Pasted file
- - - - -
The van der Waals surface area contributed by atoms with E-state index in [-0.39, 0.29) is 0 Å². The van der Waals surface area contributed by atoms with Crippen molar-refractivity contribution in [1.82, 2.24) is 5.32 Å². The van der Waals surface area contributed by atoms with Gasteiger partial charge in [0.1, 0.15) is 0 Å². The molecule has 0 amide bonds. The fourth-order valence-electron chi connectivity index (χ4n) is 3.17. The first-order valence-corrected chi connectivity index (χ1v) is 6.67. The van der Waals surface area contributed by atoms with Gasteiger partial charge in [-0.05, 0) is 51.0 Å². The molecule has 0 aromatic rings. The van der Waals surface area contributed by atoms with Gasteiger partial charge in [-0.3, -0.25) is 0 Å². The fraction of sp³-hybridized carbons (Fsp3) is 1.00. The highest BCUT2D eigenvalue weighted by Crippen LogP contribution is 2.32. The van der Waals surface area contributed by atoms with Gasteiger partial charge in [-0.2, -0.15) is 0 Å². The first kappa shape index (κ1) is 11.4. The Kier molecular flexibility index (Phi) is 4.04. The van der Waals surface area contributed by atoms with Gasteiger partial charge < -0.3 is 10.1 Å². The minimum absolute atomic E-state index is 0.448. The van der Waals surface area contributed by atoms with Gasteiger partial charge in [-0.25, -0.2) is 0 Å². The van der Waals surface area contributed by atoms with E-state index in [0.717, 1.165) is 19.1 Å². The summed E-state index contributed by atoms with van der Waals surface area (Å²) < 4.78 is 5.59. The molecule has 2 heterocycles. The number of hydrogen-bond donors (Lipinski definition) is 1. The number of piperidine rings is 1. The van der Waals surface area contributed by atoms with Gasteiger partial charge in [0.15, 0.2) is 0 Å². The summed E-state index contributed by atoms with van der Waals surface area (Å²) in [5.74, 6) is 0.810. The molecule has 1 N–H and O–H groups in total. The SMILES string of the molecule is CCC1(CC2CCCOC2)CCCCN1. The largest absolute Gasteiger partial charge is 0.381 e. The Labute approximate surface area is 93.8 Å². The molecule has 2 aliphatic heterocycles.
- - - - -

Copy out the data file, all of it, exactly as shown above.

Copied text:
The van der Waals surface area contributed by atoms with E-state index in [-0.39, 0.29) is 0 Å². The van der Waals surface area contributed by atoms with Crippen molar-refractivity contribution in [1.82, 2.24) is 5.32 Å². The van der Waals surface area contributed by atoms with Gasteiger partial charge in [0.1, 0.15) is 0 Å². The molecule has 0 amide bonds. The fourth-order valence-electron chi connectivity index (χ4n) is 3.17. The first-order valence-corrected chi connectivity index (χ1v) is 6.67. The van der Waals surface area contributed by atoms with Gasteiger partial charge in [-0.05, 0) is 51.0 Å². The molecule has 0 aromatic rings. The van der Waals surface area contributed by atoms with Gasteiger partial charge in [-0.3, -0.25) is 0 Å². The fraction of sp³-hybridized carbons (Fsp3) is 1.00. The highest BCUT2D eigenvalue weighted by Crippen LogP contribution is 2.32. The van der Waals surface area contributed by atoms with Gasteiger partial charge in [-0.2, -0.15) is 0 Å². The first kappa shape index (κ1) is 11.4. The Kier molecular flexibility index (Phi) is 4.04. The van der Waals surface area contributed by atoms with Gasteiger partial charge < -0.3 is 10.1 Å². The minimum absolute atomic E-state index is 0.448. The van der Waals surface area contributed by atoms with Gasteiger partial charge in [-0.25, -0.2) is 0 Å². The van der Waals surface area contributed by atoms with E-state index in [0.717, 1.165) is 19.1 Å². The summed E-state index contributed by atoms with van der Waals surface area (Å²) < 4.78 is 5.59. The molecule has 2 heterocycles. The number of hydrogen-bond donors (Lipinski definition) is 1. The number of piperidine rings is 1. The van der Waals surface area contributed by atoms with Gasteiger partial charge in [0.15, 0.2) is 0 Å². The summed E-state index contributed by atoms with van der Waals surface area (Å²) in [5.74, 6) is 0.810. The molecule has 1 N–H and O–H groups in total. The SMILES string of the molecule is CCC1(CC2CCCOC2)CCCCN1. The largest absolute Gasteiger partial charge is 0.381 e. The Labute approximate surface area is 93.8 Å². The molecule has 2 aliphatic heterocycles.